In our Guide to Cloud Security at RSA, we highlighted a few topics we expected to receive major attention at the conference. Cloud Security was in fact the topic du jour and the speakers and content did not disappoint. Let’s see what attendees discussed at the conference via Twitter.

With the average organization’s employees using 923 cloud services, cloud security was bound to take center stage. An interesting discussion took place between Ben Rothke of Nettitude and Steven Fox, formerly of the US Department of Treasury about the shared liability model of risk in cloud computing. Both security professionals agree that the customer always retains a certain degree of responsibility for data, even when that data is outsourced to a cloud provider. For example, enterprises are responsible for preventing data theft from compromised accounts, in which a user’s password is stolen, or insider threat, in which a user with legitimate access to a cloud service abuses their access.

Further to this point, Theresa Payton of Fortalice drove home the importance of the human element in security. The user centric IT movement has gained steam recently, and security is at the forefront as companies wake up to the importance of frictionless security solutions. Not surprisingly, security pros shouted this message from the mountaintop at RSA.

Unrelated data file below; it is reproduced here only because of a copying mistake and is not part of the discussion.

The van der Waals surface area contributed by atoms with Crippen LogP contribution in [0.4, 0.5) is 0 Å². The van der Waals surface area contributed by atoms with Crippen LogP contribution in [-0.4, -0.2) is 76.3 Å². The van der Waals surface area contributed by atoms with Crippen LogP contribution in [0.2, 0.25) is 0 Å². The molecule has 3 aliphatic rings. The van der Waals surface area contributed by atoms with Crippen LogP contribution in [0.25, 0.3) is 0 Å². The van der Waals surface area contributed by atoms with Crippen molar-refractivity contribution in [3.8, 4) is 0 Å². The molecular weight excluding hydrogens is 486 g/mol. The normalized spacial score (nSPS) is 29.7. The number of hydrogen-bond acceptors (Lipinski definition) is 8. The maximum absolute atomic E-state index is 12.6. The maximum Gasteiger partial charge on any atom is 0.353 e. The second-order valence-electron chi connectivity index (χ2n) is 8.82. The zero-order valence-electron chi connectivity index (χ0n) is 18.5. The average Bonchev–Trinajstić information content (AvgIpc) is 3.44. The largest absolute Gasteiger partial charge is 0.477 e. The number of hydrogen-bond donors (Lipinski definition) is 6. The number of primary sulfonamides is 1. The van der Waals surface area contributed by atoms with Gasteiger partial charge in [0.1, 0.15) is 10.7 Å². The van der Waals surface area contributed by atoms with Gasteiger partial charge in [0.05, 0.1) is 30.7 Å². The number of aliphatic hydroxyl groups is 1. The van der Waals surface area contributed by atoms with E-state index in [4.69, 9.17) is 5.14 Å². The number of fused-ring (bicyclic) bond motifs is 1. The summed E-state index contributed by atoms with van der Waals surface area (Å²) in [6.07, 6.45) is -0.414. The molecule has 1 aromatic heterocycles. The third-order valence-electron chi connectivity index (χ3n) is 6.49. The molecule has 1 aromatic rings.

JP Morgan Chase is a leader in securely enabling their employees, according to James O’Shea of RBC. He hits the head on the nail with his comment: forward-thinking organizations address security and productivity hand in hand. The analogy comes to mind of brakes on a car. While technically brakes slow the car down, their purpose is to allow drivers to go much faster.

Former FinCo CISO Daniel Kennedy pointed out a key finding from 451 Research Analyst Adrian Sanabria’s presentation: third-party security nearly doubled in prominence from 2013 to 2014. Recent studies have revealed cloud as the hub connecting organizations, with the average enterprise connecting to 1,555 business partners via cloud services. A significant 8% of these partners are high-risk, meaning their internal security environment is not a reliable depository for your corporate data.

We had also spotlighted the boardroom perspective on security as a prevalent topic at RSA, and, sure enough, presenters in this track delivered their sessions to packed houses at the conference. One of the driving factors behind the board’s increased attention to cybersecurity? The almighty dollar – or, more specifically, revenue and stock prices. FTSE CISO Jared Carstensen shared the data point that 80% of investors declined to invest in an organization if it had been hacked or had poor security.

Finally, leading security companies showed off their next-generation solutions, and there were several common areas of development from a technological standpoint. Companies including Skyhigh are leveraging machine-learning algorithms to analyze anomalies indicative of high-risk behavior such as compromised accounts and insider threat. Barclays CISO Troels Oerting confirmed this trend with an article on AWS’s new machine learning feature. Will Amazon coin the term Machine Learning as a Service (MLaaS)? Advancements in this technology offer security teams the ability to keep up with the overflow of information stemming from the consumerization of IT.

The New Frontier for Protecting Corporate Data in the Cloud

In this report we will explore the two distinct risk vectors that have created a cyber-security blind spot.

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